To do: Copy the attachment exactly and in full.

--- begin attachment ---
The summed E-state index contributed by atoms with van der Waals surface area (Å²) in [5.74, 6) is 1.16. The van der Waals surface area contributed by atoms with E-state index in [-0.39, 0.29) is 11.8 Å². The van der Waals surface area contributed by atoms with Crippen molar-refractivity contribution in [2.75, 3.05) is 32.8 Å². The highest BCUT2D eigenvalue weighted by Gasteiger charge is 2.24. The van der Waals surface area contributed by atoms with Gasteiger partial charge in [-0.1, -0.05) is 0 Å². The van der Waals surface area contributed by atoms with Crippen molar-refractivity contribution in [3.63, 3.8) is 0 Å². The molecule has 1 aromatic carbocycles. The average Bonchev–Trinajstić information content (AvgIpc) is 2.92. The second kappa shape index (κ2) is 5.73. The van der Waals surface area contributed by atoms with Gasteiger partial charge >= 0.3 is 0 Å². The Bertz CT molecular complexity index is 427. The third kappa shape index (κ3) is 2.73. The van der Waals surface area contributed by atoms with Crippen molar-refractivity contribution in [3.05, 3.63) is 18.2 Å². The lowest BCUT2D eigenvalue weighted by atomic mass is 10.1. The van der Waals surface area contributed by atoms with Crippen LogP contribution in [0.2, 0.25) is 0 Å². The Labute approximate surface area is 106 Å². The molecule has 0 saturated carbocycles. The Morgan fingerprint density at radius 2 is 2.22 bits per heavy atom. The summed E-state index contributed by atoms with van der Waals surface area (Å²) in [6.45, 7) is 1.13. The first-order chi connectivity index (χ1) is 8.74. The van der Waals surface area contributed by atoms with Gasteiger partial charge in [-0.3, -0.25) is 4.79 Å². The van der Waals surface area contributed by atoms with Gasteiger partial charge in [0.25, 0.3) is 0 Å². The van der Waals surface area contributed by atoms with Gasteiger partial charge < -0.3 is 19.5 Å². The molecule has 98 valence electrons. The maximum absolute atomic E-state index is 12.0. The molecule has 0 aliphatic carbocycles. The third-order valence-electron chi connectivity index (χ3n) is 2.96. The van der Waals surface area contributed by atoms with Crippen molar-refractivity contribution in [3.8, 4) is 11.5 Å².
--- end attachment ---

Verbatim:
The summed E-state index contributed by atoms with van der Waals surface area (Å²) in [5.74, 6) is 1.16. The van der Waals surface area contributed by atoms with E-state index in [-0.39, 0.29) is 11.8 Å². The van der Waals surface area contributed by atoms with Crippen molar-refractivity contribution in [2.75, 3.05) is 32.8 Å². The highest BCUT2D eigenvalue weighted by Gasteiger charge is 2.24. The van der Waals surface area contributed by atoms with Gasteiger partial charge in [-0.1, -0.05) is 0 Å². The van der Waals surface area contributed by atoms with Crippen molar-refractivity contribution in [3.63, 3.8) is 0 Å². The molecule has 1 aromatic carbocycles. The average Bonchev–Trinajstić information content (AvgIpc) is 2.92. The second kappa shape index (κ2) is 5.73. The van der Waals surface area contributed by atoms with Gasteiger partial charge >= 0.3 is 0 Å². The Bertz CT molecular complexity index is 427. The third kappa shape index (κ3) is 2.73. The van der Waals surface area contributed by atoms with Crippen molar-refractivity contribution in [3.05, 3.63) is 18.2 Å². The lowest BCUT2D eigenvalue weighted by atomic mass is 10.1. The van der Waals surface area contributed by atoms with Crippen LogP contribution in [0.2, 0.25) is 0 Å². The Labute approximate surface area is 106 Å². The molecule has 0 saturated carbocycles. The Morgan fingerprint density at radius 2 is 2.22 bits per heavy atom. The summed E-state index contributed by atoms with van der Waals surface area (Å²) in [6.45, 7) is 1.13. The first-order chi connectivity index (χ1) is 8.74. The van der Waals surface area contributed by atoms with Gasteiger partial charge in [-0.3, -0.25) is 4.79 Å². The van der Waals surface area contributed by atoms with Gasteiger partial charge in [0.25, 0.3) is 0 Å². The van der Waals surface area contributed by atoms with Gasteiger partial charge < -0.3 is 19.5 Å². The molecule has 98 valence electrons. The maximum absolute atomic E-state index is 12.0. The molecule has 0 aliphatic carbocycles. The third-order valence-electron chi connectivity index (χ3n) is 2.96. The van der Waals surface area contributed by atoms with Crippen molar-refractivity contribution in [3.8, 4) is 11.5 Å².